Indie experimental noise band Yo La Tengo played two sets at the Baltimore Soundstage last Tuesday. The performance was billed as “An Evening with Yo La Tengo” and promised both an intimate set of the band’s quieter songs and the frantic, kinetic sounds for which they have come to be known.
Husband-and-wife duo Ira Kaplan (vocals and guitar) and Georgia Henley (drums and guitar) formed the band in Hoboken, N.J. in 1984. The band slowly began to grow, adding bassist James McNew in 1992 to create the trio that is usually associated with Yo La Tengo. They are also occasionally joined by on-and-off guitarist Dave Schramm, who most recently recorded their latest album Stuff Like That There with them.
Yo La Tengo’s sound has varied over their more than 20 years of performing, and they’ve played alongside bands like Sonic Youth and Pavement. They’ve released albums that are considered seminal to indie rock, including Painful (1993), I Can Hear the Heart Beating as One (1997) and And Then Nothing Turned Itself Inside-Out (2000). Their music has been described as noise rock, indie (as precursors to grunge) and even shoegaze during the ‘90s. They’ve traveled everywhere, but they continue to play in the moment.
The Baltimore Soundstage served them well because it was open enough to allow the sounds of their first set to float through the room for a more atmospheric feel yet it also was intimate enough for the loud, emotional songs of their second set. There weren’t any openers, and Yo La Tengo arrived at 8 p.m.
A good amount of the audience was older than 30, which gave the performance a reunion-like feeling. The clamors of the crowd let it be known that these people have been fans of Yo La Tengo for a long time, and that made the cheers in between songs feel more earnest than at other shows. At that, every song, no matter how obscure, was cheered on. These were folks who had ripped through Yo La Tengo’s discography to a great extent.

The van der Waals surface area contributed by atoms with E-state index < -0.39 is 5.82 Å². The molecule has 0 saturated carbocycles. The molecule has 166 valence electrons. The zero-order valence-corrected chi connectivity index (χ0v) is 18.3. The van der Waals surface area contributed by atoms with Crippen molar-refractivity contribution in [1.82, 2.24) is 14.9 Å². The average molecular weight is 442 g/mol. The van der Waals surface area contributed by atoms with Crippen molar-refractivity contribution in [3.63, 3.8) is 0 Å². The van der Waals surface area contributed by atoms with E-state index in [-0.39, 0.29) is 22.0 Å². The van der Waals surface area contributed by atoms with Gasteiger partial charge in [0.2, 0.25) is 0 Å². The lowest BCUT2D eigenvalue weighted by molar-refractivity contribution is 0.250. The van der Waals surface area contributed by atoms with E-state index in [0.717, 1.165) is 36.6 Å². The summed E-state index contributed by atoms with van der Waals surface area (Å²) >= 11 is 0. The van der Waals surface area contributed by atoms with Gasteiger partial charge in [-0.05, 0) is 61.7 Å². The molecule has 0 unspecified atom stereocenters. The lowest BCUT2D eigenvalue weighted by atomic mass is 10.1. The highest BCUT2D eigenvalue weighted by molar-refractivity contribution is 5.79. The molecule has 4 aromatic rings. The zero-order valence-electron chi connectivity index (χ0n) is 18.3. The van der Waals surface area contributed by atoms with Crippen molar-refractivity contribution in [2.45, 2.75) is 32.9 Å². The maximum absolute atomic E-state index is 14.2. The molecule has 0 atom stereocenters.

The first set was acoustic and featured Kaplan on guitar (switching between a variety of guitars), McNew on double bass and Henley on drums. They played a number of songs across their discography including one of their more recently famous ones, a cover of English new wave band The Cure’s “Friday I’m In Love.” Henley sang the vocals for this song, which was featured on their most recent album Stuff Like That There (which served as a quasi-sequel to their 1990 hit Fakebook, a mix of original content and covers). Another highlight was their cover of ‘60s folk duo The Holy Modal Rounder’s “Griselda.” The emotionality of the song resonated with the audience.
After the final song of their first set, they took a 30-minute break before returning for their louder set. The second song they played was a deeper cut from their discography, a howling experimental freakout from their 1995 album, Electr-O-Pura, titled “False Alarm.” During the song, Kaplan rushed over to an electronic keyboard and played harsh discordant chords.
They followed this with a performance of “From Motel 6,” a slow-moving, distortion-heavy cut from Painful. Throughout the song, the signature guitar freakouts that Kaplan has become known for entered the fray as he rocked out to the cheers of fans.
A real highlight was when they performed “I Heard You Looking,” an instrumental, guitar-driven gem off Painful. The song is essentially one long high-energy guitar solo that starts a minute and a half in. Halfway through the performance, Kaplan took off his guitar and handed it to the audience. He sat on the edge of the stage with the microphone in hand and watched as audience members strummed and made noise.
Another great moment was the band’s performance of “The Crying of Lot G,” a more emotional song for this second set.
“What did I miss here? / What can’t you take anymore? / Expecting a whisper / I hear the slam of a door,” Kaplan sang at the opening of the performance, establishing the lovelorn nature of the song.
The band left the stage after a minute of cheers before returning for an encore of a few more songs. This encore included one of their most popular songs, a cover of Anita Bryant’s “My Little Corner of the World” with vocals by Georgia Henley.